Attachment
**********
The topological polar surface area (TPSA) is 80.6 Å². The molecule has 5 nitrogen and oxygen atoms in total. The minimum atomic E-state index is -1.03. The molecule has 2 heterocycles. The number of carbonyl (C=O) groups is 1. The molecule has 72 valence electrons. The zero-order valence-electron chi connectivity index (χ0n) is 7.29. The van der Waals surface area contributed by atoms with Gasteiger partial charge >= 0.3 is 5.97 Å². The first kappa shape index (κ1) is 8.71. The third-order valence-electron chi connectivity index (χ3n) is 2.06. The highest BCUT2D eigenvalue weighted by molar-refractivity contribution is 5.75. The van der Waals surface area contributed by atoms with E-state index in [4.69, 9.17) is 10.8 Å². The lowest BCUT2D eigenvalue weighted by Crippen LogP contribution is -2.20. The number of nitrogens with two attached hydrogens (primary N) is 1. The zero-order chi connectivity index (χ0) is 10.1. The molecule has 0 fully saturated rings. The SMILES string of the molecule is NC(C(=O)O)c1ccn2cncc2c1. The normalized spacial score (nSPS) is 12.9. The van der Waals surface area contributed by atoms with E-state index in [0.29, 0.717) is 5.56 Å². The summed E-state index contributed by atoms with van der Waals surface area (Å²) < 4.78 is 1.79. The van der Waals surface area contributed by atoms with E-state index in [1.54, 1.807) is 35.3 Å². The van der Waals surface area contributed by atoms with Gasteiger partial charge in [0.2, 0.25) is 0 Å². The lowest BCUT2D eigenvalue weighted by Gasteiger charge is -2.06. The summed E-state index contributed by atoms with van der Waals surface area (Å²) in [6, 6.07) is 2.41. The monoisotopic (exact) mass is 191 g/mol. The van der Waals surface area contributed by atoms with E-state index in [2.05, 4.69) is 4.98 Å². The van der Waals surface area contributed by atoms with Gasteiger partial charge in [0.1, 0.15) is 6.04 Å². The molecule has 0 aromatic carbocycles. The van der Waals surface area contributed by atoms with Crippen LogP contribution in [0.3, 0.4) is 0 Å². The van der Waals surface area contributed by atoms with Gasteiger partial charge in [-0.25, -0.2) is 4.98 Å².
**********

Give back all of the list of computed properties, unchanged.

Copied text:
The topological polar surface area (TPSA) is 80.6 Å². The molecule has 5 nitrogen and oxygen atoms in total. The minimum atomic E-state index is -1.03. The molecule has 2 heterocycles. The number of carbonyl (C=O) groups is 1. The molecule has 72 valence electrons. The zero-order valence-electron chi connectivity index (χ0n) is 7.29. The van der Waals surface area contributed by atoms with Gasteiger partial charge >= 0.3 is 5.97 Å². The first kappa shape index (κ1) is 8.71. The third-order valence-electron chi connectivity index (χ3n) is 2.06. The highest BCUT2D eigenvalue weighted by molar-refractivity contribution is 5.75. The van der Waals surface area contributed by atoms with E-state index in [4.69, 9.17) is 10.8 Å². The lowest BCUT2D eigenvalue weighted by Crippen LogP contribution is -2.20. The number of nitrogens with two attached hydrogens (primary N) is 1. The zero-order chi connectivity index (χ0) is 10.1. The molecule has 0 fully saturated rings. The SMILES string of the molecule is NC(C(=O)O)c1ccn2cncc2c1. The normalized spacial score (nSPS) is 12.9. The van der Waals surface area contributed by atoms with E-state index in [0.29, 0.717) is 5.56 Å². The summed E-state index contributed by atoms with van der Waals surface area (Å²) < 4.78 is 1.79. The van der Waals surface area contributed by atoms with E-state index in [1.54, 1.807) is 35.3 Å². The van der Waals surface area contributed by atoms with Gasteiger partial charge in [0.2, 0.25) is 0 Å². The lowest BCUT2D eigenvalue weighted by Gasteiger charge is -2.06. The summed E-state index contributed by atoms with van der Waals surface area (Å²) in [6, 6.07) is 2.41. The monoisotopic (exact) mass is 191 g/mol. The van der Waals surface area contributed by atoms with E-state index in [2.05, 4.69) is 4.98 Å². The van der Waals surface area contributed by atoms with Gasteiger partial charge in [0.1, 0.15) is 6.04 Å². The molecule has 0 aromatic carbocycles. The van der Waals surface area contributed by atoms with Crippen LogP contribution in [0.3, 0.4) is 0 Å². The van der Waals surface area contributed by atoms with Gasteiger partial charge in [-0.25, -0.2) is 4.98 Å².